As the Jews took possession of the land, they faced the responsibility of what to do with poor Arab farmers residing there. Often times, the previous owner who sold to the Jews lived outside the region and the existence of these farmers was of little concern. If the landlord could collect rent from them, he would. If not, their presence was tolerated in so far as prosecuting them for trespassing did not top the landlord's priorities. The problem arose when the new Jewish landlords desired not only ownership of the land, but to live and work there, to cultivate with their own hands. A British report describes this troublesome scenario:
“An Arab of the effendi class acquires ... a large tract in return for a comparatively trivial outlay: and is content to collect such rents as he can from some occupiers. Others, being illiterate and cut off from common sources of information, do not recognise the existence of an alleged owner who himself is certainly quite unable to identify the boundaries of his own supposed property. These limits are described in his title deeds only in such vague terms as are possible in an unsurveyed area with few distinctive topographical features, and so may be today, practically, unidentifiable. A Jewish Organisation buys this land from the owner, and, as entitled under law, proceeds to take possession for development of its prosperity. That proceeding involves eviction of a number of men who have possibly heard of the late owner merely as a neighbouring effendi, and who have grazed a more or less indeterminate local area for generations without paying the alleged owner any rent. The eviction displaces them from land of which, to all intents and purposes, they are, and have been for generations hereditary occupiers ...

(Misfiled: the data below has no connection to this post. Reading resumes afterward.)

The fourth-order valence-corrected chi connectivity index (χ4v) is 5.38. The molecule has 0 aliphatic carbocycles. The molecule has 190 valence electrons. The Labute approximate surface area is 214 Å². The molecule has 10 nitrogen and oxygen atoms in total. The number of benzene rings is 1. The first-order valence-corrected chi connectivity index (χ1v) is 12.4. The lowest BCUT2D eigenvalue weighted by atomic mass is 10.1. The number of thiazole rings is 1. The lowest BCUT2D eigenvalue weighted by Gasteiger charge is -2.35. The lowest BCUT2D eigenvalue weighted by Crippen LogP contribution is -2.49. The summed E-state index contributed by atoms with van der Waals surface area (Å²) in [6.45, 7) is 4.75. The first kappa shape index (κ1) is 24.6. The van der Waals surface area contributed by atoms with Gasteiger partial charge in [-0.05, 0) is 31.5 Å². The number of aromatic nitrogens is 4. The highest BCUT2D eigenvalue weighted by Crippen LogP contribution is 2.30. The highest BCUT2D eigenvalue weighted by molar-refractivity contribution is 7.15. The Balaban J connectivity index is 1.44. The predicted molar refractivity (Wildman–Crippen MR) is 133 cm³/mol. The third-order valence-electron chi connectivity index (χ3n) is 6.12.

Monetary compensation is no solace for such men as these who can find no other pied-a-terre: and who can recognize no reason for the change of circumstances which deprives them of the only form of livelihood known to them. And the offers by organizations to provide money for the purchase of land elsewhere for the re-settlement of evicted tenants represent simply the familiar device of transferring a nuisance from oneself to one’s neighbour.”1
Knowing this was the case, and not wanting to become entangled in legal disputes that could last for years, the Jewish organizations preferred to buy land free of any such landless tenants:
It was only after property completely free of tenant farmers could not be found that Jewish organizations began purchasing land used by them. This inspired "apprehensions concerning the fate of Palestine's Arabs in a Jewish state. Most of the Arabs were farmers; what would become of them once the country passed to the Jews? They would be dispossessed, 'and without land, the Arabs will have nothing to do.'"6